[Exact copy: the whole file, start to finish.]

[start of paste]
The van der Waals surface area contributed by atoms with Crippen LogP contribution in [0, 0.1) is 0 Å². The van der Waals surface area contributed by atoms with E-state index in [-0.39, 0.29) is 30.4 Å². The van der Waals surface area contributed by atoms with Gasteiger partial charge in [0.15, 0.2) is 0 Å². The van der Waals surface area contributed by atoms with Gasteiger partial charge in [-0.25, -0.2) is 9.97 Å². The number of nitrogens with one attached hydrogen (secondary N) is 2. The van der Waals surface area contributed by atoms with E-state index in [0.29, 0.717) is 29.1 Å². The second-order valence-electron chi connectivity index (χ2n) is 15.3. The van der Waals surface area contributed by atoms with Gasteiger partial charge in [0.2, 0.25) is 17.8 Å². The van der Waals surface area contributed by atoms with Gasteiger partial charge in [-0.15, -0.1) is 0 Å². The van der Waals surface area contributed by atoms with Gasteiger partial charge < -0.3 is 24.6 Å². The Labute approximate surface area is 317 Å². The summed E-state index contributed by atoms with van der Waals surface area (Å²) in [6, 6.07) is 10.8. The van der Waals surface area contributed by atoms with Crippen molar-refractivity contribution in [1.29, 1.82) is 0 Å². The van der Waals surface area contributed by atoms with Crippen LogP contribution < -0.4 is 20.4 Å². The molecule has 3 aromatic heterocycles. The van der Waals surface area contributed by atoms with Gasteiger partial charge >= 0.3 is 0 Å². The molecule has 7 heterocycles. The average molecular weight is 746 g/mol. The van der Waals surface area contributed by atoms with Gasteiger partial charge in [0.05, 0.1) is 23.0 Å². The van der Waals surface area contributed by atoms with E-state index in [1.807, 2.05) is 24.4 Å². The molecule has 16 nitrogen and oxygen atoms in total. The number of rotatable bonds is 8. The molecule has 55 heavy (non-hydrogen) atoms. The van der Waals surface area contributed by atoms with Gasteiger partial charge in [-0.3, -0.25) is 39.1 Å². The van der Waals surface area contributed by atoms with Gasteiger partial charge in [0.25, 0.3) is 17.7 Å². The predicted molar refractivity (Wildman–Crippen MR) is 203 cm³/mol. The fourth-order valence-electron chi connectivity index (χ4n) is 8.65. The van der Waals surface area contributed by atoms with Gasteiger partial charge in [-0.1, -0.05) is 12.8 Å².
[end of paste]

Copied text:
The van der Waals surface area contributed by atoms with Crippen LogP contribution in [0, 0.1) is 0 Å². The van der Waals surface area contributed by atoms with E-state index in [-0.39, 0.29) is 30.4 Å². The van der Waals surface area contributed by atoms with Gasteiger partial charge in [0.15, 0.2) is 0 Å². The van der Waals surface area contributed by atoms with Gasteiger partial charge in [-0.25, -0.2) is 9.97 Å². The number of nitrogens with one attached hydrogen (secondary N) is 2. The van der Waals surface area contributed by atoms with E-state index in [0.29, 0.717) is 29.1 Å². The second-order valence-electron chi connectivity index (χ2n) is 15.3. The van der Waals surface area contributed by atoms with Gasteiger partial charge in [0.2, 0.25) is 17.8 Å². The van der Waals surface area contributed by atoms with Gasteiger partial charge in [-0.15, -0.1) is 0 Å². The van der Waals surface area contributed by atoms with Gasteiger partial charge < -0.3 is 24.6 Å². The Labute approximate surface area is 317 Å². The summed E-state index contributed by atoms with van der Waals surface area (Å²) in [6, 6.07) is 10.8. The van der Waals surface area contributed by atoms with Crippen molar-refractivity contribution in [1.29, 1.82) is 0 Å². The van der Waals surface area contributed by atoms with Crippen LogP contribution < -0.4 is 20.4 Å². The molecule has 3 aromatic heterocycles. The van der Waals surface area contributed by atoms with Gasteiger partial charge >= 0.3 is 0 Å². The molecule has 7 heterocycles. The average molecular weight is 746 g/mol. The van der Waals surface area contributed by atoms with Gasteiger partial charge in [0.05, 0.1) is 23.0 Å². The van der Waals surface area contributed by atoms with E-state index in [1.807, 2.05) is 24.4 Å². The molecule has 16 nitrogen and oxygen atoms in total. The number of rotatable bonds is 8. The molecule has 55 heavy (non-hydrogen) atoms. The van der Waals surface area contributed by atoms with Gasteiger partial charge in [-0.3, -0.25) is 39.1 Å². The van der Waals surface area contributed by atoms with Gasteiger partial charge in [0.25, 0.3) is 17.7 Å². The predicted molar refractivity (Wildman–Crippen MR) is 203 cm³/mol. The fourth-order valence-electron chi connectivity index (χ4n) is 8.65. The van der Waals surface area contributed by atoms with Gasteiger partial charge in [-0.1, -0.05) is 12.8 Å².